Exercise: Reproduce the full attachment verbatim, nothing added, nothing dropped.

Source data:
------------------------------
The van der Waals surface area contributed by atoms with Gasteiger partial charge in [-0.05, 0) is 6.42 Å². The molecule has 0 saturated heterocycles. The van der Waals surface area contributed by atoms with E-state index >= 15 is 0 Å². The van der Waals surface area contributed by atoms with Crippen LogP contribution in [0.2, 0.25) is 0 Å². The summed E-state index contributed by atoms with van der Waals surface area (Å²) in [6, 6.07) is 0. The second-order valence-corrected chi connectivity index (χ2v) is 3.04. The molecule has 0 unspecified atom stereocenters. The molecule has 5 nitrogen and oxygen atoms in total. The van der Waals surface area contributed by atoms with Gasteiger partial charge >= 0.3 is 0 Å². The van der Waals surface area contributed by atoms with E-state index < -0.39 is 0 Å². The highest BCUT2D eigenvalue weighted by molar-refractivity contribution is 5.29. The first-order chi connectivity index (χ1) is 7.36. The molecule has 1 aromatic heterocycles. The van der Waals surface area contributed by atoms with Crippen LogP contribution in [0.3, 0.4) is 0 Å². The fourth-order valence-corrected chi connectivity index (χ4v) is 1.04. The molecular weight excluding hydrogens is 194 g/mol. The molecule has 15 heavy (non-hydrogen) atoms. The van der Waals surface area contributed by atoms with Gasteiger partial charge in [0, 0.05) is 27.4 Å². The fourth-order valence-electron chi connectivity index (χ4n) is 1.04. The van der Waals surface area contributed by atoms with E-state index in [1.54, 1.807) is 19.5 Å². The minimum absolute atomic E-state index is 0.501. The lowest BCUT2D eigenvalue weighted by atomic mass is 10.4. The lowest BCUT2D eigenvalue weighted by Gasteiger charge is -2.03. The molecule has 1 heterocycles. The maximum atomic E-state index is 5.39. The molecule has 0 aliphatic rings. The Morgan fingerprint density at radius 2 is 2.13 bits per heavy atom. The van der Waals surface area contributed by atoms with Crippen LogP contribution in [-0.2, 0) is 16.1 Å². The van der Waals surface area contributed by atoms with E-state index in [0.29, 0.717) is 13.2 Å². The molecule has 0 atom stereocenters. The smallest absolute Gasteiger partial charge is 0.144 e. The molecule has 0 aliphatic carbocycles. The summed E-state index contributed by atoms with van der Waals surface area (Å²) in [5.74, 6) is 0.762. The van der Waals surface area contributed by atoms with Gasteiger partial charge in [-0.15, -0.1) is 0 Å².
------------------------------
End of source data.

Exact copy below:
The van der Waals surface area contributed by atoms with Gasteiger partial charge in [-0.05, 0) is 6.42 Å². The molecule has 0 saturated heterocycles. The van der Waals surface area contributed by atoms with E-state index >= 15 is 0 Å². The van der Waals surface area contributed by atoms with Crippen LogP contribution in [0.2, 0.25) is 0 Å². The summed E-state index contributed by atoms with van der Waals surface area (Å²) in [6, 6.07) is 0. The second-order valence-corrected chi connectivity index (χ2v) is 3.04. The molecule has 0 unspecified atom stereocenters. The molecule has 5 nitrogen and oxygen atoms in total. The van der Waals surface area contributed by atoms with Gasteiger partial charge >= 0.3 is 0 Å². The van der Waals surface area contributed by atoms with E-state index < -0.39 is 0 Å². The highest BCUT2D eigenvalue weighted by molar-refractivity contribution is 5.29. The first-order chi connectivity index (χ1) is 7.36. The molecule has 1 aromatic heterocycles. The van der Waals surface area contributed by atoms with Crippen LogP contribution in [0.3, 0.4) is 0 Å². The fourth-order valence-corrected chi connectivity index (χ4v) is 1.04. The molecular weight excluding hydrogens is 194 g/mol. The molecule has 15 heavy (non-hydrogen) atoms. The van der Waals surface area contributed by atoms with Gasteiger partial charge in [0, 0.05) is 27.4 Å². The fourth-order valence-electron chi connectivity index (χ4n) is 1.04. The van der Waals surface area contributed by atoms with E-state index in [1.54, 1.807) is 19.5 Å². The minimum absolute atomic E-state index is 0.501. The lowest BCUT2D eigenvalue weighted by atomic mass is 10.4. The lowest BCUT2D eigenvalue weighted by Gasteiger charge is -2.03. The molecule has 1 heterocycles. The maximum atomic E-state index is 5.39. The molecule has 0 aliphatic rings. The Morgan fingerprint density at radius 2 is 2.13 bits per heavy atom. The van der Waals surface area contributed by atoms with Crippen LogP contribution in [-0.2, 0) is 16.1 Å². The van der Waals surface area contributed by atoms with E-state index in [0.29, 0.717) is 13.2 Å². The molecule has 0 atom stereocenters. The smallest absolute Gasteiger partial charge is 0.144 e. The molecule has 0 aliphatic carbocycles. The summed E-state index contributed by atoms with van der Waals surface area (Å²) in [5.74, 6) is 0.762. The van der Waals surface area contributed by atoms with Gasteiger partial charge in [-0.15, -0.1) is 0 Å².